Ex-Truck Driver Receives $3.4 Mil. Settlement for Highway Accident

By Amaris Elliott-Engel of the Legal staff
Ken Fulginiti, Esq.
Tom Duffy, Esq.

After truck driver James Schramm dove under his tractor-trailer to avoid being hit by another trucker's rig, his leg was dragged over asphalt and over sheet metal that flew off the other trucker's rig.

After the accident, the skin on Schramm's leg fell down to his ankle like it was a sock without elastic, a plaintiff's attorney involved in the case said.

Schramm received a $3.4 million settlement last month in Schramm v. Lippert Components Inc. , according to a settlement release. Defendant Lippert Components Inc., and other related defendants settled for $3.3 million and defendant Joseph Kimble settled for $100,000.

Schramm's tractor-trailer was rear-ended around 6:50 a.m. Dec. 20, 2007, by a sport utility vehicle driven by Kimble, of Keyser, W.V., according to the plaintiff's pretrial conference memorandum. Kimble's vehicle came to rest in the middle of the two westbound lanes of Interstate 76 in Lancaster County, according to plaintiff's attorney Ken Fulginiti of Duffy & Partners.

Schramm parked his rig about 100 yards ahead of the SUV on the shoulder of the turnpike and Schramm got off of his rig to check on Kimble, the plaintiff's memorandum said. As Schramm, of Levittown, Bucks County, walked toward the SUV, he saw another truck driver, Stephen Petticoffer, swerve around the SUV and head straight toward Schramm's rig, the plaintiff's memorandum said. Schramm dove under his own truck to avoid being run over during a collision between his truck and Petticoffer's rig; Schramm hoped that if his truck was pushed by an impact from Petticoffer's truck that he would be pushed along, too, the plaintiff's memorandum said.

The plaintiffs argued that Petticoffer was reckless in trying to maneuver around Kimble's SUV without making an effort to stop for the accident, and that Petticoffer had been cited by his employer for his tardiness. Petticoffer was driving a flat-bed trailer carrying steel parts for Lippert Components Inc., according to court papers.

In the pretrial conference memorandum for defendants Lippert Components, Petticoffer and Penske Truck Leasing Co., the defendants argued that Schramm caused the accident with the SUV because he had just re-entered the turnpike at the speed of 25 to 30 mph from a rest stop, and had caught Kimble off guard by merging into the lane ahead of Kimble.

If Schramm had been going less than 50 mph, he would have been negligent per se, Fulginiti said, but he was in 10th gear and going about 55 mph when he was struck by Kimble's SUV.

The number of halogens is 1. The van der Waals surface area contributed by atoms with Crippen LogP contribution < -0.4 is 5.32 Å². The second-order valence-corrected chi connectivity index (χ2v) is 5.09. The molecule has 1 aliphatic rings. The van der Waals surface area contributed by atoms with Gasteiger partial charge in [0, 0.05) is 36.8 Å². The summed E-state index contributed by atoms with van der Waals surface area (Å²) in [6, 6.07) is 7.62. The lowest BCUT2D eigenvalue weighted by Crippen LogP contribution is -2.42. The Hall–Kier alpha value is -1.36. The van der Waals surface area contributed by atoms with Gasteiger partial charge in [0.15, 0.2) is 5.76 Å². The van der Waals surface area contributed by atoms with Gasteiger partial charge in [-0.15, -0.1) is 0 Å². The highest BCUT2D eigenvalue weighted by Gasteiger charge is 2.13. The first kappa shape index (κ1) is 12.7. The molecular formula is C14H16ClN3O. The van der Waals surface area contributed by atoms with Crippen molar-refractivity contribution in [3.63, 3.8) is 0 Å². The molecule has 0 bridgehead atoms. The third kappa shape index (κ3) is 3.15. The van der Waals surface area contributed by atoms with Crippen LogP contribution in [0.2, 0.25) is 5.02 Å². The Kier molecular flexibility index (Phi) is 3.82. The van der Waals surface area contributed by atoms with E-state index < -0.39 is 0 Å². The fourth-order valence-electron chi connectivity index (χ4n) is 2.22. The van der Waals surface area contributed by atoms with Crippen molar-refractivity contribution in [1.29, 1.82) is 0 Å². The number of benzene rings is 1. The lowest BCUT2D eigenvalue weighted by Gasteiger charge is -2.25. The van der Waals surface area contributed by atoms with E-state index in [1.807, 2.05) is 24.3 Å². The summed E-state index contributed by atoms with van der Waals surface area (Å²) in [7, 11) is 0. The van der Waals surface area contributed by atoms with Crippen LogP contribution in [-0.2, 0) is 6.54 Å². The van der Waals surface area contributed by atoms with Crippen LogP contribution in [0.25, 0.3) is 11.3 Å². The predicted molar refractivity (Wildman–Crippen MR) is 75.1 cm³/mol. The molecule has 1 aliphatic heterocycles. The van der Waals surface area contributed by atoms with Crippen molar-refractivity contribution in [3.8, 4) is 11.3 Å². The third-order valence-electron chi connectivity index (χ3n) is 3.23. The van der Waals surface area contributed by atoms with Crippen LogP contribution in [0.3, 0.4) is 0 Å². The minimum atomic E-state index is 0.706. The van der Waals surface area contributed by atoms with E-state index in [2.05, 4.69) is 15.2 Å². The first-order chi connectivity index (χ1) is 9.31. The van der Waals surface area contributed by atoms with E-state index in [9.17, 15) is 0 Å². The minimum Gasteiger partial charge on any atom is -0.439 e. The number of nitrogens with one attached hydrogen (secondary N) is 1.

Those defendants also argued that there were visibility issues because the accident occurred just after sunrise, and that Petticoffer was not able to see that the SUV was not moving until he was very close to it. Petticoffer was able to avoid a collision with the SUV, but he was not able to avoid the plaintiff's rig because it was 214 to 226 feet ahead of him when Petticoffer first saw it, the defendants said in papers.

The defendant also said Schramm was not paying enough attention to oncoming traffic when he exited his truck. "Plaintiff's intentions were honorable, but he did not take reasonable measures to protect himself from injury," the defense pretrial memorandum said.

Kimble's pretrial memorandum set out a statement of the case similar to the plaintiff's, but Kimble highlighted in his memorandum that Schramm said his injuries were not caused by the accident with Kimble's SUV but from the accident with Petticoffer's truck.

Joseph Crotta, a third truck driver who witnessed the accident, said in his May deposition that he found it "unbelievable" that Petticoffer did not slow down despite seeing all the car parts strewn across the highway.

Crotta said in his deposition that shortly before the accident Petticoffer passed him and was pulling away from him, while Crotta was slowing down after seeing car parts strewn on the highway.

After the accident, Crotta said in his deposition that Schramm "had to pull up a big flab of the meat right into his leg."

Lippert Components' defense counsel, John "Jack" J. Snyder of Rawle & Henderson, and Kimble's defense counsel, David P. Czap of Marshall Dennehey Warner Coleman & Goggin, could not be reached for comment.

Schramm's leg was infected with gangrene, his ankle was broken and he required massive reconstructive surgeries on his leg, the plaintiff's pretrial memorandum said.

Schramm is able to walk independently, but he can't walk well and without pain, Fulginiti said.

Schramm, now 46, made about $60,000 per year from trucking, and his past and future special damages for medical expenses and wages were estimated at $4.45 million, according to the plaintiff's memorandum.

Schramm's portion of the settlement will leave him with more money than he made while working, Fulginiti said.

There is a $500,00 workers' compensation lien on the settlement, but with the reduction of attorney fees only about two-thirds of the lien should be taken out of the settlement, Fulginiti said.

Lippert has a $25 million insurance policy limit with insurer AIG, and Kimble has a $100,000 policy with his personal automotive insurer, USAA, according to court papers.

Fulginiti's co-counsel was Thomas Duffy of Duffy & Partners.